Are accidents ever accidental?

A few years ago, while staying in London,  I was coming down the stairs carrying an open suitcase,  but there were more steps than there were at home, I couldn’t see where I was putting my feet and I was preoccupied with anxieties about being away from home.  Three steps above the bottom of the staircase, I stepped out – into nothing – and landed heavily on my left leg, rupturing my quadriceps tendon and rendering me disabled for three months.     

It was an unfortunate accident, but how accidental was it?  On reflection, I realised there  was a trail of causation. 

Accidents are often caused by mistakes, lapses in concentration or errors in perception resulting in behaviour that is clumsy or inappropriate.  Our expectations of what might happen are not only determined by what we really see or hear, but by habit – what usually happens.  Most of what happens in our lives is familiar, we go through it on auto-pilot.  We see what we expect to see, hear what we expect to hear, as long as things proceed on cue, we don’t think about what we’re doing; we just do it. 

Our thoughts and actions are so conditioned by experience that for the most part, we don’t have to pay much attention.  Training and experience have set up circuits that cause us to react automatically to a whole variety of familiar circumstances.  To take a current example, Roger Federer is a tennis playing automaton for much of his game.  Hard wired into his brain is an extensive repertoire of responses to every possible nuance of court conditions, ball trajectory, his opponents method of play, the state of the game, the weather;  he reacts without thinking and can produce the perfect cross court volley in the right situation.  He functions in the moment; things only go wrong if he regrets the last shot and worries about the next.  But for most of us, life is not a tennis match, everyday life always throws up the unexpected and unless we are alert and paying attention and able to adapt our responses, we can all too easily assume the expected and cause an ‘accident’. 

Our focus is more likely to be distracted if we are tired, upset and preoccupied about something else.  If our mind is not on the job, we ignore the cues, we expect something to be there but it isn’t.  So if we are in charge of a dangerous machine, operating equipment at work or driving a car, or even just walking down the stairs, we are more likely to make a mistake and have an accident.  My mind was so distracted by domestic worries, I was not focussed on being ‘in London’ and so my legs behaved as if I was coming down the stairs at home.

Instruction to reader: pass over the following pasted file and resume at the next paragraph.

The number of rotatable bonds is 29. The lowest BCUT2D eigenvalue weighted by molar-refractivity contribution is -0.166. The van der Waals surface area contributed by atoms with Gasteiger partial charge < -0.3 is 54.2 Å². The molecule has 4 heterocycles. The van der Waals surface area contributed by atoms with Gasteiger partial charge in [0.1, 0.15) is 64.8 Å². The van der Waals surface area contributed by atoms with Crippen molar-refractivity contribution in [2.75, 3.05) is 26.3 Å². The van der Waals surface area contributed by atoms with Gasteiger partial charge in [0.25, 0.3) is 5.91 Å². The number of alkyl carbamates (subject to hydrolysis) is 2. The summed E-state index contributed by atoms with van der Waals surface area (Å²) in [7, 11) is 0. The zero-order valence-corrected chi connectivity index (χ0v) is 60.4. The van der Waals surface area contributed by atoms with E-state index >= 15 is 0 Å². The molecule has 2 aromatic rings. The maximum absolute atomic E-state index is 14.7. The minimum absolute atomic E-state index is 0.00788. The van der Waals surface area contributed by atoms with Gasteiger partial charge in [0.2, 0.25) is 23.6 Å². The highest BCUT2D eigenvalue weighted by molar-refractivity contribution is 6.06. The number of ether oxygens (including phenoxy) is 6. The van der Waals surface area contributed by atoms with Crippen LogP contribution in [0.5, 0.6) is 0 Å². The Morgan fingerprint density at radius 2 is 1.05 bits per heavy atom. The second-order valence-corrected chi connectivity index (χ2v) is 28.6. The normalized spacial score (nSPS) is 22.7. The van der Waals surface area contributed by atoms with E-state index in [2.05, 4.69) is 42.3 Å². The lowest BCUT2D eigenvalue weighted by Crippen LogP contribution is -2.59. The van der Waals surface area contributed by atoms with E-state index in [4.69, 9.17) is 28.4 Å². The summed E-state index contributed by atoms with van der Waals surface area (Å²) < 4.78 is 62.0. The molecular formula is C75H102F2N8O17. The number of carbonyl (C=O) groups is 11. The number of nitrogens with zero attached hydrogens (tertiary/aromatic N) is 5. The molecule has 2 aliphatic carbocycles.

Accidents do not always occur because of lapses or distractions.  Emotion can play its part. Desire is not only a potent cause of distraction but can make us take the most enormous risks.  Fury has to be satisfied no matter the consequences.  Guilt or shame can induce a wish for punishment or even injury and death, that is often expressed in the most foolhardy and dangerous behaviour. 

Just as we all possess an instinct for self preservation, so there is a much darker side, an urge to self destruction.  Among the various manifestations of this death wish are overindulgence in alcohol or drug abuse.  Many people use drugs or alcohol to achieve a state of oblivion, so releasing them from the normal inhibitions and calculations over risk.  I used to belong to the Night Climbers of Cambridge.  After a heavy night in the pub, my friends and I would go out and, completely unprotected by ropes or pegs, climb up the walls of the colleges, clamber over roofs and leap from one building to another.  What was that about; a confirmation of the immortality of youth, an urge for self destruction, or a desperate attempt to attract a pretty girl? 

Accidents often have a trajectory, a trail of consequences, stemming from a single  decision made for the wrong reasons and leading in some cases to injury or death.  So when a  woman accepts the invitation of her boss to dinner, drinks too much, has sex with him and then has to drive fifty miles back home in the middle of the night, all the components, tiredness, preoccupation, fear, guilt, self disgust and being in charge of a lethal machine, are assembled for a major accident.        

Accidents also have a purpose.  If you are injured, then you don’t need to do something you don’t want to, to take an exam, have an awkward meeting, take a difficult decision or own up.  The accident does the job for you, extricates you from an impossible situation, and at the same time, recruits the love and care your spouse, family and friends.   

For me, my accident allowed me time out from external distractions while providing the time and space to relax, rest, feel the confidence of being cared for at home and finish my book.  In time my tendon mended and so, for a while, did the connections with my family.